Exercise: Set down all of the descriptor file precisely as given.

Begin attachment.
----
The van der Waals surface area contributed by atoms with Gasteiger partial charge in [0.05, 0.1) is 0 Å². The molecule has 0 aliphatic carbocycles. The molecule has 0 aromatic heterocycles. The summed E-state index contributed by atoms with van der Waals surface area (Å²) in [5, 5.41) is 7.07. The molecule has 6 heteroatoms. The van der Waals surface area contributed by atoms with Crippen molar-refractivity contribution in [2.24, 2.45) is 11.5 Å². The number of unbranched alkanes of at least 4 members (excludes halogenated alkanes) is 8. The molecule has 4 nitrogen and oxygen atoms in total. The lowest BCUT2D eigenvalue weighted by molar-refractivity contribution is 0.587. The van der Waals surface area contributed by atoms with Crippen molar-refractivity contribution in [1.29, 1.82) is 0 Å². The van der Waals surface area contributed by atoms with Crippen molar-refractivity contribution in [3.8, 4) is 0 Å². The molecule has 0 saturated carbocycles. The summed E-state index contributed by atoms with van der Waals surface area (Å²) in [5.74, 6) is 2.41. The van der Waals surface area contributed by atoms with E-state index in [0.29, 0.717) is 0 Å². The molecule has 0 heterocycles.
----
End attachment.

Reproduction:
The van der Waals surface area contributed by atoms with Gasteiger partial charge in [0.05, 0.1) is 0 Å². The molecule has 0 aliphatic carbocycles. The molecule has 0 aromatic heterocycles. The summed E-state index contributed by atoms with van der Waals surface area (Å²) in [5, 5.41) is 7.07. The molecule has 6 heteroatoms. The van der Waals surface area contributed by atoms with Crippen molar-refractivity contribution in [2.24, 2.45) is 11.5 Å². The number of unbranched alkanes of at least 4 members (excludes halogenated alkanes) is 8. The molecule has 4 nitrogen and oxygen atoms in total. The lowest BCUT2D eigenvalue weighted by molar-refractivity contribution is 0.587. The van der Waals surface area contributed by atoms with Crippen molar-refractivity contribution in [1.29, 1.82) is 0 Å². The van der Waals surface area contributed by atoms with Crippen molar-refractivity contribution in [3.8, 4) is 0 Å². The molecule has 0 saturated carbocycles. The summed E-state index contributed by atoms with van der Waals surface area (Å²) in [5.74, 6) is 2.41. The van der Waals surface area contributed by atoms with E-state index in [0.29, 0.717) is 0 Å². The molecule has 0 heterocycles.